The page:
How to Identify and Respond to a DDoS Network Attack

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Let’s assume you already have a DDoS protection solution installed on premises. You have even run DDoS testing, identified potential weak links, and tweaked your DDoS protection configuration to the optimal settings.

Now comes the next stage. How will you identify that a DDoS attack is taking place? What are the warning signs? And how can you confirm that it’s indeed an attack and get your team to react promptly to mitigate it?

Here are 3 tips to help you set up your on-premises DDoS technology and prepare your team to efficiently recognize and mitigate a DDoS attack.

1. Set an alert for network pipe saturation

DDoS attack identification is typically handled by SOC and NOC teams. The natural tendency of SOC teams is to focus on blocked traffic as an indicator of an attack. NOC teams, on the other hand, often look for website failures.

Instead, the key indicator of a DDoS network attack is actually pipe saturation. It is caused by a sudden spike in traffic that points, with high probability, to the involvement of an illegitimate source.

You should analyze traffic utilization data to identify and set a Gbps threshold for triggering an alert regarding a potential DDoS attack. In practice, this requires going through a trial-and-error tuning process, using a network monitoring tool like PRTG, until you reach a setting that correctly identifies when traffic overflow is due to hostile activity.   

Note that if you are using on-premises protection, you should define the same threshold for the ‘inner leg’ of your network connected to your DDoS protection solution. This will provide additional mitigation of network attacks that succeeded in bypassing your DDoS protection component.

2. Write down procedures

Once you have set your pipe saturation threshold, you’ll want to write down the exact actions to be taken by each of the relevant NOC and SOC team members when an alert is triggered.

First, who gets the alert? Typically, this will be a member of the tier 1 NOC team. That person then notifies someone in a higher-level role, such as a security manager in charge of mitigation operations.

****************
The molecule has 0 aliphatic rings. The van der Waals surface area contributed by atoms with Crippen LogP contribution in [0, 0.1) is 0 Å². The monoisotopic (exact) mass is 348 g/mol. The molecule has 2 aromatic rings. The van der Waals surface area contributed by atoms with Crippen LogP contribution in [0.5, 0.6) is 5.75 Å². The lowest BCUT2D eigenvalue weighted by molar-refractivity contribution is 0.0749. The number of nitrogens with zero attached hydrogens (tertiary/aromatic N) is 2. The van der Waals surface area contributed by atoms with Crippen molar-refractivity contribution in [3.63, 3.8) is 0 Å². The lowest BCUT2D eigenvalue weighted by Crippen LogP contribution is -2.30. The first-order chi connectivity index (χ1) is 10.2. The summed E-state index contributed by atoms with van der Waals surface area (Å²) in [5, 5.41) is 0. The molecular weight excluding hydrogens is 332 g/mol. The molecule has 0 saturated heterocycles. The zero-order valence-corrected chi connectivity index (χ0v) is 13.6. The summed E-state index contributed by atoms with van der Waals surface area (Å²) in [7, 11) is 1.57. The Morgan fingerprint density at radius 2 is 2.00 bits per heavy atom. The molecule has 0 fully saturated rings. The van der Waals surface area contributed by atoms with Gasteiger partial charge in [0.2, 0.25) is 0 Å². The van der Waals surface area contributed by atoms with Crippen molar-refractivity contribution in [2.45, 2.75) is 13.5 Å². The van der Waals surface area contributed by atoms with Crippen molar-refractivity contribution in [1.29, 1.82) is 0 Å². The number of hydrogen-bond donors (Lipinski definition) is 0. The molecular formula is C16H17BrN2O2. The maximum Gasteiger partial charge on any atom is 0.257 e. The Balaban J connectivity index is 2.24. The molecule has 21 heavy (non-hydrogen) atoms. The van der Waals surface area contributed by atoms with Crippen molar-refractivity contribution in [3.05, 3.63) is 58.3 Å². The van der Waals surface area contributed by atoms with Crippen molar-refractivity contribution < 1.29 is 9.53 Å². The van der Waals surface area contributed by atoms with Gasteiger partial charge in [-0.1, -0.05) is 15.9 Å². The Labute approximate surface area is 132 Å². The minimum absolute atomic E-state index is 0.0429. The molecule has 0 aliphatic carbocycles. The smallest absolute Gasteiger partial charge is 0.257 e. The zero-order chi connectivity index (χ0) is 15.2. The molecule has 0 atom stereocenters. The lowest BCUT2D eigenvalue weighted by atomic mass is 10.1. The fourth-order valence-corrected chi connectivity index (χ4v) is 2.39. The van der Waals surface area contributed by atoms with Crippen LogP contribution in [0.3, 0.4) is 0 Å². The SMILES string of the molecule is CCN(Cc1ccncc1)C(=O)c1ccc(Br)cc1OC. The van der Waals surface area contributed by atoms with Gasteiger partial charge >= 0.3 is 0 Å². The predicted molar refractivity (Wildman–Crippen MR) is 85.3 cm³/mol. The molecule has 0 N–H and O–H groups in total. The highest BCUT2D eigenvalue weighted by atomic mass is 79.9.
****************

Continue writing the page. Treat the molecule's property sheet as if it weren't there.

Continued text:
Next comes verification of the DDoS attack. The security manager needs to determine that a DDoS attack is indeed underway before escalation procedures can be undertaken.

Once the attack is confirmed, escalation procedures should follow a written attack mitigation playbook. These procedures may include, for example, how traffic is diverted to a scrubbing center or even just the names of appropriate contacts at an ISP.

Focus attention on your off-hours response. Your procedures should be maximally effective for identifying and responding to an attack during off hours, say at 2:00 AM on the weekend.

3. Practice

Practice makes perfect. Without practicing your DDoS playbook, you’ll never know if your procedures only work on paper.

One option is to conduct a tabletop session, during which all personnel who would normally handle a DDoS attack, such as NOC and SOC team members and management, gather to discuss their response to a given scenario.

A better option is a DDoS “game day”, when you actually simulate an attack and assess the entire operational response, including systems, processes, and team behavior. This allows your teams to build “muscle memory” for faster and smoother reaction time in the event of a real emergency.

A game day requires more careful preparation, however, including defining the exact DDoS attack scenario, preparing the environment for the simulation, and scheduling and notifying participants. You also need to know exactly how you will be executing the simulation, as well as what tools and parameters you’ll use for analyzing the game day results.

No Surprises

When your on-premises threat mitigation technology is in order and your teams are trained, you can confidently and intelligently respond to a DDoS attack. That’s because you can quickly bring the full capabilities of your defenses and your team to the battle, making it possible to rapidly retake control of a targeted network.

As the Malay proverb has it: “Prepare the umbrella before it rains.”

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